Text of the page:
Armenian genocide could get U.S. recognition

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Between 1914 and 1923, more than one million Armenians perished in what would come to be known by many as the Armenian genocide.

Despite the recognition of these events by more than 19 countries around the world, the United States does not officially recognize the genocide as having occurred.

California Congressman Brad Sherman, D-27th District, and other members of the House of Representatives have proposed a resolution calling on the United States to call on Turkey to officially acknowledge the slaughter of Armenians by Ottoman Turks.

Two resolutions were adopted by the House International Relations Committee two weeks ago, and will likely be voted on by the House later this fall.

“We ought to recognize it because it is true,” Sherman said of the genocide.

One of the resolutions calls on Turkey to build closer relations with the United States as well as acknowledge the actions of the Ottoman state at the time of the genocide. The second resolution calls on the president to consider the Armenian genocide when making related decisions about U.S. foreign policy.

“In order for a country to succeed in the future, it has to be honest about its past,” Sherman said. “Our friends in Turkey would benefit from acknowledging history.”

Ruben Adalian, director of the Armenian National Institute, said there is documented outrage against Turkey’s actions during the actual events of the genocide in the United States in the early part of the 20th century. Adoption of the resolution would prove influential to the world, he said.

“One cannot underestimate what a formal statement by the (United States) has in international implications and it communicates to the rest of the world a standard and respect of human rights,” Adalian said.

George Shirinian, director of Zoryan Institute for Contemporary Armenian Research and Documentation, said his organization wanted the world to remember when an innocent nation was almost wiped off the earth in hopes that it would solve internal Turkish problems.

Shirinian said the resolutions would have a large over-arching effect on the world.

“It deals with matters of history, matters of family, personal and national memory, issues of justice, psychological trauma, and for all the people of the Armenian nation,” he said.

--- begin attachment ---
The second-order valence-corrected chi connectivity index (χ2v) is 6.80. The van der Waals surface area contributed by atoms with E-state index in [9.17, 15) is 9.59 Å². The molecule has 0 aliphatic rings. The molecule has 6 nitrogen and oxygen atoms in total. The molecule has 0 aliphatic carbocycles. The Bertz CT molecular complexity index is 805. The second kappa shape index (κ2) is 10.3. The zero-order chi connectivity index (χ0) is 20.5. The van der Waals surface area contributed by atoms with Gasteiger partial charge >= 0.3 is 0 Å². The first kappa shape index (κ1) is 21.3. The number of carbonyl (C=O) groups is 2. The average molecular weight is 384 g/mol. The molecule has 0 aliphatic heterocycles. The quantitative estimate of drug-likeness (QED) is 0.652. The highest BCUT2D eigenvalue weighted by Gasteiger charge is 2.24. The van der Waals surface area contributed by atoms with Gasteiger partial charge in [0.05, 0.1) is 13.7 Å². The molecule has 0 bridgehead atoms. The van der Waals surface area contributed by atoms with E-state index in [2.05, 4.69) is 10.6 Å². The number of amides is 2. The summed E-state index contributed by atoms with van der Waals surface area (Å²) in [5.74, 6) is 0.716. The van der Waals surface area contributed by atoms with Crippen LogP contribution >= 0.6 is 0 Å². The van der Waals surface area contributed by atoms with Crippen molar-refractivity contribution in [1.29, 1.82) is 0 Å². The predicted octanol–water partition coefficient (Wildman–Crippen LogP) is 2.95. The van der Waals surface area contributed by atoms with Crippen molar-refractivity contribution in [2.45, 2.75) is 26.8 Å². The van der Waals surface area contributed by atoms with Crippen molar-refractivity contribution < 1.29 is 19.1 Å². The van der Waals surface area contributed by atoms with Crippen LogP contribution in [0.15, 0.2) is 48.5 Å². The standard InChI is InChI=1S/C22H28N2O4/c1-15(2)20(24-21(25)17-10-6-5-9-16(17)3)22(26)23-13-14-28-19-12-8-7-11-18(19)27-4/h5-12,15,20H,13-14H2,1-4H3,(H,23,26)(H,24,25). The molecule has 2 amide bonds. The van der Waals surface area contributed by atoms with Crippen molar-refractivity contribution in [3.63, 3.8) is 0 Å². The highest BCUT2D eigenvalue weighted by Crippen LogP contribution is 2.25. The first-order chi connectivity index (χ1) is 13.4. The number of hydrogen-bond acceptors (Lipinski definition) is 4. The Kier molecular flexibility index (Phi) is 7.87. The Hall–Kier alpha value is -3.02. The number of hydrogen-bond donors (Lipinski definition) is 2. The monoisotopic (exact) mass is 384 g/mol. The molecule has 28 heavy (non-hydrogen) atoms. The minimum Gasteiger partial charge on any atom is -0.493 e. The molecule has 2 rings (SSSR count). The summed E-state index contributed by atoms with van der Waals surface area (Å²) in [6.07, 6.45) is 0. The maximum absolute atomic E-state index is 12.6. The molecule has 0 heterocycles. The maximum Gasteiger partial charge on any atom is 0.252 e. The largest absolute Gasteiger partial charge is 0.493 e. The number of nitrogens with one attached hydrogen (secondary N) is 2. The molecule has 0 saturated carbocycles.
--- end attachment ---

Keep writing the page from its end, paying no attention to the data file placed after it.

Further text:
He said he could not think of anything more politically healthy to occur than to have these resolutions adopted.

“The world looks to the United States as a leader politically, economically and morally,” Shirinian said.

A similar resolution was presented to the House of Representatives in 2000, but was removed before it could be voted on. Foreign relations with Turkey appear to have been the deciding factor in this decision.

Terenig Topjian, senior art major and public relations chair for the Armenian Student Association at CSUN, said there had been resolutions close to passage in previous years, and that one of the resolutions that was closest occurring the Clinton administration.

Topjian reinforced the belief that historians consider the genocide fact, and that it is important for the U.S. government to do the same.

“Even the best politicians in the world can’t tell you how Turkey will react,” he said.

Sherman said that many people at the Pentagon have close working relationships with individuals in Turkey, and that about $10 billion was presented to Turkey in hope that they would assist the United States in the invasion of Iraq in 2003.

Topjian said there was a connection between Turkey’s reaction to the calls for recognition and the country’s desire to become part of the multi-national European Union.

“If Turkey wants (a spot in the E.U.) enough, they will eventually, hopefully, recognize the Armenian genocide,” he said.

The political climate seems to be one reason for the failure of the 2000 resolution and possible opposition to the current resolutions.

“I don’t think it is right for American policy to be dictated from abroad,” said Shirinian of the Zoryan Institute.

“Turkey has consistently threatened political reprisal to alter their relationship with the United States, which has security implications for the United States,” Adalian said.

Sherman said these resolutions may prove to be unsuccessful, and may be frozen before they ever have a chance to be voted on.

Shirinian said he was cautiously hopeful that the resolutions would pass, and he was confidant of more than sufficient bipartisan support for the resolutions.

“Denial is the last step in genocide. First you exterminate the people, then the memory of the people, then the memory of the extermination,” Sherman said.

Chris Daines can be reached at cd083589@csun.edu.